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Snoqualmie budget tops $14 million
SNOQUALMIE _ In 2000, the city of Snoqualmie's budget will
exceed $14 million for the first time.
The total of $14,380,463 constitutes an increase of about 10
percent over 1999's $12,815,796 spending level. Notably, the approved plan
_ which comes in the face of a shortfall of mitigation dollars from
Snoqualmie Ridge and the loss of some monies as a result of I-695 _ includes
increases for capital funding projects, emergency services and three new
The city will achieve its balanced budget through a combination of
cutbacks or planned reductions in several areas and increased revenues in
others, while relying on the extensive use of government grants to fund most
of the capital improvements.
Snoqualmie anticipates substantial increases in tax revenues
totaling $1,184,000, or 33 percent more than last year. The expected tax
revenue increases include $14,000 in real and personal property tax; $245,900
in sales and use tax; $65,000 in electric utility tax; $25,000 in the city
utility tax. Conversely, the city expects to see substantial savings in
departments such as buildings and engineering, where budget reductions should
Several issues loomed over the budget process. Perhaps the largest
impact was the scheduled discontinuance of shortfall funding
from Weyerhaeuser Real Estate Company (WRECO) at the end of June. As
part of the agreement with the city for Snoqualmie Ridge, WRECO has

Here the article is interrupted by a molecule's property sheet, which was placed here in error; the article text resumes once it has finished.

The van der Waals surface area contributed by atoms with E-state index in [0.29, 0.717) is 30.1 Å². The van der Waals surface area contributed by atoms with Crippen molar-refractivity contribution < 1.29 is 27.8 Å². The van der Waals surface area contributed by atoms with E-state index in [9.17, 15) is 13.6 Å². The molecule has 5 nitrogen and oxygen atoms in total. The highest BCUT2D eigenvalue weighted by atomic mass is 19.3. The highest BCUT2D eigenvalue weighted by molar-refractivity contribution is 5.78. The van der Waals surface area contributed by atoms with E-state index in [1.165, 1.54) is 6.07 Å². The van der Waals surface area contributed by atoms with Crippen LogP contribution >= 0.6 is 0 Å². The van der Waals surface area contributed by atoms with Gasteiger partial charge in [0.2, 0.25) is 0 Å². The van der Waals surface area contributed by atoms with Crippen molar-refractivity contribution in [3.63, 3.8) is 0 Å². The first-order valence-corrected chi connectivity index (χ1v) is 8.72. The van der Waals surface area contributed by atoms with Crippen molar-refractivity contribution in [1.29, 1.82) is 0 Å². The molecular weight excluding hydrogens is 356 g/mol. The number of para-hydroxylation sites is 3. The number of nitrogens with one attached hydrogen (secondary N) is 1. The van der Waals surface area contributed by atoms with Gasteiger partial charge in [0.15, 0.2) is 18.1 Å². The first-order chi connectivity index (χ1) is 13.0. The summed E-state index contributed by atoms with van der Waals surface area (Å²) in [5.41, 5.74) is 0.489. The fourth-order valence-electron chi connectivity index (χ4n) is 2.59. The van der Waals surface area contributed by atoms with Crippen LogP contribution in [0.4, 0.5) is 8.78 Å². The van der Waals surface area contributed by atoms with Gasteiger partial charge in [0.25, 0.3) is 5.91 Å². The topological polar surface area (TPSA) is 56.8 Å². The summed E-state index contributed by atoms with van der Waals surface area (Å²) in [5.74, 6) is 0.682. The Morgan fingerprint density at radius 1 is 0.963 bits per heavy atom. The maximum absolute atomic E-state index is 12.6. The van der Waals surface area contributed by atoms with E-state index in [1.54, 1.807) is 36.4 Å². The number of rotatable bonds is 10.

been paying to cover the salaries and benefits for planning, accounting and
police employees who were hired as a result of the development. The
funds stop June 30; the city will then have to cover the personnel costs,
which city Finance Director Shirley Leonard said total about $110,000.
"In general government, only five city employees were brought on
due to Snoqualmie Ridge," she stated.
With the shortfall, Snoqualmie will assume full funding responsibility
for two police officer positions while taking greater responsibility for
several other slots, including the city administrator (.75 Full-Time Equivalent,
or FTE), city clerk (.75 FTE), treasurer (.75 FTE) and senior account
clerk (1.5 FTE).
In addition, the city will hire a new account clerk in January -
funded through anticipated utility revenues - and hopes to add two firefighters
"We determined what were the council's priorities and wound up
hiring only one person this year," said Snoqualmie Mayor R.